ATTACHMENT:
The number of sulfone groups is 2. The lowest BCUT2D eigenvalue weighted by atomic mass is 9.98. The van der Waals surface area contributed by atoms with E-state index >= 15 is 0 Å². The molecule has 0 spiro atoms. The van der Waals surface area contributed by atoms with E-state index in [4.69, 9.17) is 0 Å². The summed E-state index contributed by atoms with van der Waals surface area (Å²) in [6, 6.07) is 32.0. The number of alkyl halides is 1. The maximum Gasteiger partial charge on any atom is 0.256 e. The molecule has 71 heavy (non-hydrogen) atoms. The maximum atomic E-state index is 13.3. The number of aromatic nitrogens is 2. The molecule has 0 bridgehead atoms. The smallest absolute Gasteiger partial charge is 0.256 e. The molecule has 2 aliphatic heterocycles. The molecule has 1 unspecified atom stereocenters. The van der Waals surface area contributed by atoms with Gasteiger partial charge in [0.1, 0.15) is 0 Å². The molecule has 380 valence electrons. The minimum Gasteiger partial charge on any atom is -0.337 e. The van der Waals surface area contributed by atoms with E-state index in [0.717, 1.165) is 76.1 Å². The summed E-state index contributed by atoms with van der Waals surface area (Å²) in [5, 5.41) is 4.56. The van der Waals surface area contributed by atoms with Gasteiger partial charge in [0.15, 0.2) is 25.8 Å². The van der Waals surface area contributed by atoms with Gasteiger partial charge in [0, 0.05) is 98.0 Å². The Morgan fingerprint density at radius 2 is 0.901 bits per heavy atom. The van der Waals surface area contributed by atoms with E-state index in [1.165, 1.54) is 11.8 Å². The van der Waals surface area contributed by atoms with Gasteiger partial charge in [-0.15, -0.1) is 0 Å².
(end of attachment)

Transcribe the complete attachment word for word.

The number of sulfone groups is 2. The lowest BCUT2D eigenvalue weighted by atomic mass is 9.98. The van der Waals surface area contributed by atoms with E-state index >= 15 is 0 Å². The molecule has 0 spiro atoms. The van der Waals surface area contributed by atoms with E-state index in [4.69, 9.17) is 0 Å². The summed E-state index contributed by atoms with van der Waals surface area (Å²) in [6, 6.07) is 32.0. The number of alkyl halides is 1. The maximum Gasteiger partial charge on any atom is 0.256 e. The molecule has 71 heavy (non-hydrogen) atoms. The maximum atomic E-state index is 13.3. The number of aromatic nitrogens is 2. The molecule has 0 bridgehead atoms. The smallest absolute Gasteiger partial charge is 0.256 e. The molecule has 2 aliphatic heterocycles. The molecule has 1 unspecified atom stereocenters. The van der Waals surface area contributed by atoms with Gasteiger partial charge in [0.1, 0.15) is 0 Å². The molecule has 380 valence electrons. The minimum Gasteiger partial charge on any atom is -0.337 e. The van der Waals surface area contributed by atoms with E-state index in [0.717, 1.165) is 76.1 Å². The summed E-state index contributed by atoms with van der Waals surface area (Å²) in [5, 5.41) is 4.56. The van der Waals surface area contributed by atoms with Gasteiger partial charge in [0.15, 0.2) is 25.8 Å². The van der Waals surface area contributed by atoms with Gasteiger partial charge in [0, 0.05) is 98.0 Å². The Morgan fingerprint density at radius 2 is 0.901 bits per heavy atom. The van der Waals surface area contributed by atoms with E-state index in [1.165, 1.54) is 11.8 Å². The van der Waals surface area contributed by atoms with Gasteiger partial charge in [-0.15, -0.1) is 0 Å².